Essential reading for everyone, especially those interested in language and literature: George Orwell's 1946 essay: Politics and the English Language. It was apparently written when Animal Farm had just been completed and Nineteen Eighty-Four was a preliminary manuscript - approximately at the same time as his other essay, The Prevention of Literature, which also concerns itself with truth and the use of language.

I have not read either essays yet but will get around to it sometime this month. For now, just one quote from the essay (I am sure it is full of quotable quotes -- like I said: essential reading in its entirety):

The inflated style itself is a kind of euphemism. A mass of Latin words falls upon the facts like soft snow, blurring the outline and covering up all the details. The great enemy of clear language is insincerity. When there is a gap between one's real and one's declared aims, one turns as it were instinctively to long words and exhausted idioms, like a cuttlefish spurting out ink. In our age there is no such thing as "keeping out of politics." In our age there is no such thing as "keeping out of politics." All issues are political issues, and politics itself is a mass of lies, evasions, folly, hatred, and schizophrenia. When the general atmosphere is bad, language must suffer.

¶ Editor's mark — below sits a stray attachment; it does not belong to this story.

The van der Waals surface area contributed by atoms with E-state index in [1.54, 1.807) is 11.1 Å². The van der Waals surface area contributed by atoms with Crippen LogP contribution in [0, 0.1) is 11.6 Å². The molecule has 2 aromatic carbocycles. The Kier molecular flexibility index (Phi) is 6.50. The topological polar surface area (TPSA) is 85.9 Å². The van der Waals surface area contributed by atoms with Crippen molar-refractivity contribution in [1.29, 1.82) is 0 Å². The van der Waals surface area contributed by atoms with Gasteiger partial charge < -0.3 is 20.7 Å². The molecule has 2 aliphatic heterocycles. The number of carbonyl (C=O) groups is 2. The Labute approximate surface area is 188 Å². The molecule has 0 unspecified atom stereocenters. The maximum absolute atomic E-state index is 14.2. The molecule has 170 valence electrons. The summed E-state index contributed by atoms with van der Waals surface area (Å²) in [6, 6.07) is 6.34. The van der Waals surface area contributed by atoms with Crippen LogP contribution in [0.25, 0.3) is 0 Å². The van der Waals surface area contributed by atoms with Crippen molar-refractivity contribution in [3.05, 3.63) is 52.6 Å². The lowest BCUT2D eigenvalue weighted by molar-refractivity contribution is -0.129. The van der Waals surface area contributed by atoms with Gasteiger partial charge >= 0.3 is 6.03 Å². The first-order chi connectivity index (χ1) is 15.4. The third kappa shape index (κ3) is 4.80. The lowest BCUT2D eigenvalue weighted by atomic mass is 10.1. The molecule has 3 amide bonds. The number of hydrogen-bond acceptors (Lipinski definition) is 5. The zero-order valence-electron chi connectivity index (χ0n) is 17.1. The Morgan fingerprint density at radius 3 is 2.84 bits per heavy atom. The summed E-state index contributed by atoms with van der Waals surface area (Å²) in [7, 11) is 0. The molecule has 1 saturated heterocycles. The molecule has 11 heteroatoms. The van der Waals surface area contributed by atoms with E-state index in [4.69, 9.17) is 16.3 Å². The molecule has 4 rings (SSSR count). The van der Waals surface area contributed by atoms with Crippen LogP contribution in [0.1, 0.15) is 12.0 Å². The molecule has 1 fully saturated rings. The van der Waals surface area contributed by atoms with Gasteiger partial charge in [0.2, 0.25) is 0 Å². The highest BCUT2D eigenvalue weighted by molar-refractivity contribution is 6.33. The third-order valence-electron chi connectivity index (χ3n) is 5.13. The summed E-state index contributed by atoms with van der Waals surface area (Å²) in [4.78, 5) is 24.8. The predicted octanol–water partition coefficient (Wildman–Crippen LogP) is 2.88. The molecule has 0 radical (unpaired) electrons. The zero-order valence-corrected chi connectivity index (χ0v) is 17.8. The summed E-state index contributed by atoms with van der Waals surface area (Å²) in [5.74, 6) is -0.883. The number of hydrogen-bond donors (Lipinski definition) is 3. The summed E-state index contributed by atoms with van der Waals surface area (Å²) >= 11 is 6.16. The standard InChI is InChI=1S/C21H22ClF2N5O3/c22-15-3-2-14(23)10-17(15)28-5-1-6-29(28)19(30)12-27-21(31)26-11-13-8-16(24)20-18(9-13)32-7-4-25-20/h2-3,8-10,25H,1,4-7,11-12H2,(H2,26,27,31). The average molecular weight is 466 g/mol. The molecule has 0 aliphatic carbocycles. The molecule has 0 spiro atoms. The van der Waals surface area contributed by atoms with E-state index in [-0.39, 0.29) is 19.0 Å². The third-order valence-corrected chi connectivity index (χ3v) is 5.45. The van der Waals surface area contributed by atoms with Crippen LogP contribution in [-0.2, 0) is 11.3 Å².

And thanks to wikipedia, here are the six rules that Orwell thought will help writers avoid most of the errors in the examples of poor writing he talks about in his essay.
  1. Never use a metaphor, simile, or other figure of speech which you are used to seeing in print.
  2. Never use a long word where a short one will do.
  3. If it is possible to cut a word out, always cut it out.
  4. Never use the passive where you can use the active.
  5. Never use a foreign phrase, a scientific word, or a jargon word if you can think of an everyday English equivalent.
  6. Break any of these rules sooner than say anything outright barbarous.
Speaking of essays, I just started reading The Best American Essays 2007 last night -- so far, just the Foreword and bits of the long-winded introduction by the issue editor, David Foster Wallace... so more about any interesting essays from the book later.